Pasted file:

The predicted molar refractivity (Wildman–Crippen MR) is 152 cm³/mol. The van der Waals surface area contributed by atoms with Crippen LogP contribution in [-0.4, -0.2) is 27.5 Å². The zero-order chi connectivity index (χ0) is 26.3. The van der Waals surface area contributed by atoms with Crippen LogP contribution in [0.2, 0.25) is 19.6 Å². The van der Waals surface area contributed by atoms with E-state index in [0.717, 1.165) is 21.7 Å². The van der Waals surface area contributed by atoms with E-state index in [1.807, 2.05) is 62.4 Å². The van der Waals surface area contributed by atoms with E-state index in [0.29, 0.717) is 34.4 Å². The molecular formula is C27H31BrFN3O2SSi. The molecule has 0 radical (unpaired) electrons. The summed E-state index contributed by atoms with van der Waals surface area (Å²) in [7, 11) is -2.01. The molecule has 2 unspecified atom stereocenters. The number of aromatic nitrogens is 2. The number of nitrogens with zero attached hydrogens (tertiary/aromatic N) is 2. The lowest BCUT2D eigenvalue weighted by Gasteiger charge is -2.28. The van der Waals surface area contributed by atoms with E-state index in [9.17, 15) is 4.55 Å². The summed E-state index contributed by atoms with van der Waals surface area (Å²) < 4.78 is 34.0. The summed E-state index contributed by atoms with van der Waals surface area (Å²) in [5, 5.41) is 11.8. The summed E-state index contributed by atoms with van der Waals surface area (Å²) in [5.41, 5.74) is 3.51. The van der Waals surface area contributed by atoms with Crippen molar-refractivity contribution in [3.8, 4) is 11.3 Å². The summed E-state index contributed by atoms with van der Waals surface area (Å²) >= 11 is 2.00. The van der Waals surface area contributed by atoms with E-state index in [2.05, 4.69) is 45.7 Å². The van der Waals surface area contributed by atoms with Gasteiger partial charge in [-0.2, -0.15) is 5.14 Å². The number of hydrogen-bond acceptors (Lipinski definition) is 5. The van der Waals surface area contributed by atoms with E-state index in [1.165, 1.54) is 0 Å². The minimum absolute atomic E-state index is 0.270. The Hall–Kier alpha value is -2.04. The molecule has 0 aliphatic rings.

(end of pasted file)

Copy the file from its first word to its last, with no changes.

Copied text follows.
The predicted molar refractivity (Wildman–Crippen MR) is 152 cm³/mol. The van der Waals surface area contributed by atoms with Crippen LogP contribution in [-0.4, -0.2) is 27.5 Å². The zero-order chi connectivity index (χ0) is 26.3. The van der Waals surface area contributed by atoms with Crippen LogP contribution in [0.2, 0.25) is 19.6 Å². The van der Waals surface area contributed by atoms with E-state index in [0.717, 1.165) is 21.7 Å². The van der Waals surface area contributed by atoms with E-state index in [1.807, 2.05) is 62.4 Å². The van der Waals surface area contributed by atoms with E-state index in [0.29, 0.717) is 34.4 Å². The molecular formula is C27H31BrFN3O2SSi. The molecule has 0 radical (unpaired) electrons. The summed E-state index contributed by atoms with van der Waals surface area (Å²) in [7, 11) is -2.01. The molecule has 2 unspecified atom stereocenters. The number of aromatic nitrogens is 2. The number of nitrogens with zero attached hydrogens (tertiary/aromatic N) is 2. The lowest BCUT2D eigenvalue weighted by Gasteiger charge is -2.28. The van der Waals surface area contributed by atoms with E-state index in [9.17, 15) is 4.55 Å². The summed E-state index contributed by atoms with van der Waals surface area (Å²) < 4.78 is 34.0. The summed E-state index contributed by atoms with van der Waals surface area (Å²) in [5, 5.41) is 11.8. The summed E-state index contributed by atoms with van der Waals surface area (Å²) in [5.41, 5.74) is 3.51. The van der Waals surface area contributed by atoms with Crippen molar-refractivity contribution in [3.8, 4) is 11.3 Å². The summed E-state index contributed by atoms with van der Waals surface area (Å²) >= 11 is 2.00. The van der Waals surface area contributed by atoms with E-state index in [2.05, 4.69) is 45.7 Å². The van der Waals surface area contributed by atoms with Gasteiger partial charge in [-0.2, -0.15) is 5.14 Å². The number of hydrogen-bond acceptors (Lipinski definition) is 5. The van der Waals surface area contributed by atoms with E-state index in [1.165, 1.54) is 0 Å². The minimum absolute atomic E-state index is 0.270. The Hall–Kier alpha value is -2.04. The molecule has 0 aliphatic rings.